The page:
When the girl was little she was very hard to understand. This is not uncommon for kids who are on the Autism Spectrum. Many are completely non-verbal so we were truly blessed that our girl was even partially communicating. And, as her parents, we were able to understand most of her words. Friends and family, however, had some difficulty.

On a random weekend, we had a couple of friends over to hang out for the day. We goofed off, played with the kids (they had a son a few years older than our girl), and watched The Princess Bride.

After the movie was over we were sitting around talking, the girl and her friend playing on the floor, when suddenly she looks up and very insistently starts expressing an opinion on something. All of the adults kind of looked at each other, hoping one of us understood what she was talking about. But no, we were all lost.

I calmly looked at her and asked her to repeat herself. She stared straight at her “uncle” and once again spewed forth a monologue of pure gibberish. To his credit her “uncle” concentrated very hard on her face and her voice and tried very hard to understand. Again, we were left with nothing.

Repeatedly he asked her to repeat herself, trying desperately to get at least a few words. The more intense she became and the more he concentrated, the funnier the situation was. Until finally he looked at her and said, “Spell it.”

You might think this is a logical thing to do. When you can’t understand the vocalization of a word it makes sense that knowing how it’s spelled will help you decipher what the word is. But this only works if the person talking actually knows how the word is spelled. Or how to spell at all. You see, she was only 5.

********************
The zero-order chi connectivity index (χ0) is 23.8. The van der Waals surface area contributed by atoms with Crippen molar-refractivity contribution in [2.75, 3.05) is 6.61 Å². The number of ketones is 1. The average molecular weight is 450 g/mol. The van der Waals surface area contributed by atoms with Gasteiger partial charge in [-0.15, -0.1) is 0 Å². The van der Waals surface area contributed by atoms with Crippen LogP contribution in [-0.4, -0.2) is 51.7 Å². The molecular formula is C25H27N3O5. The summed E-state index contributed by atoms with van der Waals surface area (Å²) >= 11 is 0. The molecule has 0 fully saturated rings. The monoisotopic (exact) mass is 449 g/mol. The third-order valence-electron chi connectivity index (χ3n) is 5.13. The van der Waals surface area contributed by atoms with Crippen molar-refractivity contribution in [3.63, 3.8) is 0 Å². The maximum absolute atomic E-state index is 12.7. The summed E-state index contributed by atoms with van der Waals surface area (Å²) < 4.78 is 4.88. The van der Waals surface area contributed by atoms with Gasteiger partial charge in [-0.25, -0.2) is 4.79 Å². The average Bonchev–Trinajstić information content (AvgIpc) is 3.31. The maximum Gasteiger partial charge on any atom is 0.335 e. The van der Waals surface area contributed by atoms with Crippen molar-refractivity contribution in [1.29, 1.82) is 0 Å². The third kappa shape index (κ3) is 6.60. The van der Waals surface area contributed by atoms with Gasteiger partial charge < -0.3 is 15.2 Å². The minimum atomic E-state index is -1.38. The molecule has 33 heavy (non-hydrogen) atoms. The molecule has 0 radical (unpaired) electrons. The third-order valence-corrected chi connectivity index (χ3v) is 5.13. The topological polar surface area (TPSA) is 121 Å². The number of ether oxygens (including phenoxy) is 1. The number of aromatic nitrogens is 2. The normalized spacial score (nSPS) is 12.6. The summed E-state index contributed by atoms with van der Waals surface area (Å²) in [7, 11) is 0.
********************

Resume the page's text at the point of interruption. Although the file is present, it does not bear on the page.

My girl looked squarely at her “uncle” and proudly exclaimed, ”NOPDX!” Everything went silent. Our friend was mulling over these letters in his head, attempting to put them in some order that spelled a word that was a part of his vocabulary. We could see him sounding it out, moving his lips. Suddenly, he shook his head and cried, “You can’t spell!”

We lost it. Everyone in the room burst into hysterical laughter except the girl. She looked at us like we were nuts and left the room. The rest of us however spent a good five minutes laughing until it hurt.

We have re-told this story numerous times. The girl has no memory of the event but loves to hear us tell the story. And to this day we have no idea what she was trying to say. But the mental picture of her “uncle’s” face as he concentrated on her spelling can still crack us up with just the mention of NOPDX.


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